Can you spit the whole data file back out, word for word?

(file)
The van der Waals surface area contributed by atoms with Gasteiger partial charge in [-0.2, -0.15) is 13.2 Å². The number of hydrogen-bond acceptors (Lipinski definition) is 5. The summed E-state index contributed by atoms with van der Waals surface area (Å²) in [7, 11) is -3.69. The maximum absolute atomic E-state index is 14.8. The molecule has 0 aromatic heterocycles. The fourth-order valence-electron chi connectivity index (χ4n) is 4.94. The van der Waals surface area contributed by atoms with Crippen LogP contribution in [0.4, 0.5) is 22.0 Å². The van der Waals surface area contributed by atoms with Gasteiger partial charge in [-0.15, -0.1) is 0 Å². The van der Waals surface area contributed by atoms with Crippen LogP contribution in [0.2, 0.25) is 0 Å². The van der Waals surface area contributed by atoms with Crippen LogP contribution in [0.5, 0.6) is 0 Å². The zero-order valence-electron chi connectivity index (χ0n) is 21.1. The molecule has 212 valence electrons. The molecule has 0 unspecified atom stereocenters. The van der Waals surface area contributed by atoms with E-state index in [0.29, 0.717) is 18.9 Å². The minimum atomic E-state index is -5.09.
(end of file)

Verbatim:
The van der Waals surface area contributed by atoms with Gasteiger partial charge in [-0.2, -0.15) is 13.2 Å². The number of hydrogen-bond acceptors (Lipinski definition) is 5. The summed E-state index contributed by atoms with van der Waals surface area (Å²) in [7, 11) is -3.69. The maximum absolute atomic E-state index is 14.8. The molecule has 0 aromatic heterocycles. The fourth-order valence-electron chi connectivity index (χ4n) is 4.94. The van der Waals surface area contributed by atoms with Crippen LogP contribution in [0.4, 0.5) is 22.0 Å². The van der Waals surface area contributed by atoms with Gasteiger partial charge in [-0.15, -0.1) is 0 Å². The van der Waals surface area contributed by atoms with Crippen LogP contribution in [0.2, 0.25) is 0 Å². The van der Waals surface area contributed by atoms with Crippen LogP contribution in [0.5, 0.6) is 0 Å². The zero-order valence-electron chi connectivity index (χ0n) is 21.1. The molecule has 212 valence electrons. The molecule has 0 unspecified atom stereocenters. The van der Waals surface area contributed by atoms with E-state index in [0.29, 0.717) is 18.9 Å². The minimum atomic E-state index is -5.09.